In a BLR webinar titled "Reducing Overtime Costs: What You Legally Can—and Can't—Do to Keep Workers at Their Straight-Time Rates," Laura P. Worsinger, Esq., explained how to determine whether workers must be paid overtime.
Workers must be classified as non-exempt employees (and paid overtime) if they cannot:
- Fit into an exempt category (Executive, Professional, or Administrative), or
- Qualify as exempt as computer professionals, inside or outside salespeople, or
- Meet the criteria for independent contractors.
More Rigorous State Tests
Employers need to understand how both the federal Fair Labor Standards Act (FLSA) and state wage and hour laws apply to them. Worsinger explained that there are more rigorous tests for exemptions from overtime requirements in certain states (e.g., California).
Stricter duties test. This test is a rigorous analysis of the employee's actual duties:
- In Califorinia, more than 50 percent of the duties must fall within the executive, administrative, or professional exemptions.
- Under the FLSA, an employee is exempt if non-exempt duties are not "primary" and are "incidental" to the employee's "primary duties."
Hours in a workweek. State and federal overtime laws also differ in terms of hours worked:
- Under the FLSA, overtime is due only when non-exempt employees work more than 40 hours in a workweek. There is no limit on the number of hours employees aged 16 and older may work in any workweek. The Act does not require overtime pay for work on Saturdays, Sundays, holidays, or regular days of rest, as such.
- In California, Alaska, Colorado and Nevada, overtime of 1.5 times the hourly rate also must be paid for all hours worked over eight in a day and 40 in a week, and double the hourly rate must be paid for all hours over 12 in a day. The 40-hour week, however, continues to apply in New York.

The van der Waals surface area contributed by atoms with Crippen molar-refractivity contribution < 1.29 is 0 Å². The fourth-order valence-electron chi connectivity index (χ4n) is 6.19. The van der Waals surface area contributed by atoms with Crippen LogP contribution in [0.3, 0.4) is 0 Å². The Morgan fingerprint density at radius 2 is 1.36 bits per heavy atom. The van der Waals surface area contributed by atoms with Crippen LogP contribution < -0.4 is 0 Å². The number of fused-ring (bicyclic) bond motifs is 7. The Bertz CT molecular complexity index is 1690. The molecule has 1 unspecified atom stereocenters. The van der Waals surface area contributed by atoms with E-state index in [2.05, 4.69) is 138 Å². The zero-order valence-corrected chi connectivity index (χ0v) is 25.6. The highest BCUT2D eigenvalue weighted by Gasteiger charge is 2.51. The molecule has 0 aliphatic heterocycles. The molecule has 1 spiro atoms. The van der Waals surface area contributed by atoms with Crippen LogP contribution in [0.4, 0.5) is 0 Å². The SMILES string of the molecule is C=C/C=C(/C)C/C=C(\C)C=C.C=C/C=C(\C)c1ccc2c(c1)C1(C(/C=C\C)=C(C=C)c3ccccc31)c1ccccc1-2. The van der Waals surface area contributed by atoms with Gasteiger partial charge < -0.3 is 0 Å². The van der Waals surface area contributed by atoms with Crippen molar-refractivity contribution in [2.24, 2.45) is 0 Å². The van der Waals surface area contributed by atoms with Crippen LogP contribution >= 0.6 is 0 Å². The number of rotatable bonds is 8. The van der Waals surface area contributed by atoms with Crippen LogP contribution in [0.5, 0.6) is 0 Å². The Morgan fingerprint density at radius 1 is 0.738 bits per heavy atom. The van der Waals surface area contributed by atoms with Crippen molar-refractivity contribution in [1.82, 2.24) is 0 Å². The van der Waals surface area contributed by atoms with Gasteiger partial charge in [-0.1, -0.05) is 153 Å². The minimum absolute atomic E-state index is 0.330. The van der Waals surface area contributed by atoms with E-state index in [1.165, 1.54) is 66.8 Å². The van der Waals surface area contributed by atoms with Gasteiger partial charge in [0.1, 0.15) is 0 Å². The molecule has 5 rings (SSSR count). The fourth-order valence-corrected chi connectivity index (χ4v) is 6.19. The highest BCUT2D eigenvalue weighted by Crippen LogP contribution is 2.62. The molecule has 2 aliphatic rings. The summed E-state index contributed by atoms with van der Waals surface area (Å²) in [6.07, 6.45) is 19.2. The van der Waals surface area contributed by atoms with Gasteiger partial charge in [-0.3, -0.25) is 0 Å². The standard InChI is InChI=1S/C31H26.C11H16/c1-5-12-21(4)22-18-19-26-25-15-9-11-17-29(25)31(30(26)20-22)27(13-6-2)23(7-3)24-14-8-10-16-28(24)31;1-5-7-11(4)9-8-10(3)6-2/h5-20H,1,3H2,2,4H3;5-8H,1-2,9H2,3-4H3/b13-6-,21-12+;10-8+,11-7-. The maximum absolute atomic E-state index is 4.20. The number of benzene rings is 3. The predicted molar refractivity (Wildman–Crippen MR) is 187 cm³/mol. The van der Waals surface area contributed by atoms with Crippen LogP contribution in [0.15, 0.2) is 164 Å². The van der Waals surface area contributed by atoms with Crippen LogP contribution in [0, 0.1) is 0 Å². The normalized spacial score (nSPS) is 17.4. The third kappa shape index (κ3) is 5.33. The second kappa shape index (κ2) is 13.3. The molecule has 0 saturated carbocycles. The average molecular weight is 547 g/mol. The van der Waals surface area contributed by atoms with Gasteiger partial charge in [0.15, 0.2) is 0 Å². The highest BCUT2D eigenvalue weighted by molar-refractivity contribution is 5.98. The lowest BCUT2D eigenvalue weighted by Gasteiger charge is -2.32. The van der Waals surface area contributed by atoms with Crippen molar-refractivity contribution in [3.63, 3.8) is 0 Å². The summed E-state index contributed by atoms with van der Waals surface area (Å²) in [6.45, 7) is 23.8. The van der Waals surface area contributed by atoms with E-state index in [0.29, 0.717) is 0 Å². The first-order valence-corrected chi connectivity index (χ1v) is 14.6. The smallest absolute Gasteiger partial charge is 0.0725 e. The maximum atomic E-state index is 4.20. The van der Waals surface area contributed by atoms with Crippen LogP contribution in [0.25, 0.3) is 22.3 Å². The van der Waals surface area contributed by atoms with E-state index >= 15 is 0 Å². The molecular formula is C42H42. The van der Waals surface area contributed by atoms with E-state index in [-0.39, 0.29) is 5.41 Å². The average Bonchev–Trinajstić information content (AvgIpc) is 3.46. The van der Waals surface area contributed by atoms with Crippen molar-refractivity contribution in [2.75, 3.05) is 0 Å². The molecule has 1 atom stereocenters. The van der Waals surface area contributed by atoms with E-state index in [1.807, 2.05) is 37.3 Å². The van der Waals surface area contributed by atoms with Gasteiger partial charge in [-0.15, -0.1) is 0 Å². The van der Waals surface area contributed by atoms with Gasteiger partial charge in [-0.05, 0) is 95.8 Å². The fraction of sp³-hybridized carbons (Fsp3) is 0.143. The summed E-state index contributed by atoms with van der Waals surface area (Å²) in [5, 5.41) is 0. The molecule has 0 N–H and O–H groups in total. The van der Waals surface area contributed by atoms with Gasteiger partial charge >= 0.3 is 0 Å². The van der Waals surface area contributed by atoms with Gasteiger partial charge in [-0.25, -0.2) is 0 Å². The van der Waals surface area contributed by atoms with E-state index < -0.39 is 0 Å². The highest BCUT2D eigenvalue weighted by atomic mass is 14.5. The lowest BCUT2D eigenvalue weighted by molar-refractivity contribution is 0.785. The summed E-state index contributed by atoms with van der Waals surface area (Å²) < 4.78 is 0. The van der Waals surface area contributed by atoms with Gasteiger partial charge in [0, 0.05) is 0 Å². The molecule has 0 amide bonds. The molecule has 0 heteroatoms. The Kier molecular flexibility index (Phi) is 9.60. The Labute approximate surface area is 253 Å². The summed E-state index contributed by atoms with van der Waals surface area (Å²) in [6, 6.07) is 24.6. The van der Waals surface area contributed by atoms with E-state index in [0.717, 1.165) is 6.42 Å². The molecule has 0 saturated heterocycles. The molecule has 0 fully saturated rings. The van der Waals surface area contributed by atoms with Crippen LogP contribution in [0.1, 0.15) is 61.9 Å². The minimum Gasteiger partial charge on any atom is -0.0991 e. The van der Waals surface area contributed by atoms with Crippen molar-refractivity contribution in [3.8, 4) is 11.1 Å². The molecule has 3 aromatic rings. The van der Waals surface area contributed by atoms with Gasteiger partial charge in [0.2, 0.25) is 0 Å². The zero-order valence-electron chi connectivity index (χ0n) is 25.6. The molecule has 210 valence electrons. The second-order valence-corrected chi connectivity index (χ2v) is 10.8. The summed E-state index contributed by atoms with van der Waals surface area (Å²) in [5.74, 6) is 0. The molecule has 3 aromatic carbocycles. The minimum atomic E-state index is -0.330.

Overtime Pay May Not Be Waived
The overtime requirement may not be waived by agreement between the employer and employees.
An agreement that only 8 hours a day or only 40 hours a week will be counted as working time also fails the test of FLSA compliance.
An announcement by the employer that no overtime work will be permitted, or that overtime work will not be paid unless authorized in advance, is also prohibited.
Laura P. Worsinger, Esq. is Of Counsel with the Los Angeles office of Dykema Gossett PLLC. She has broad counseling and litigation experience and specializes in the defense of employers in individual and class actions involving wage and hour violations, misclassification, discrimination, wrongful termination, and other employment-related proceedings. She can be contacted at email@example.com.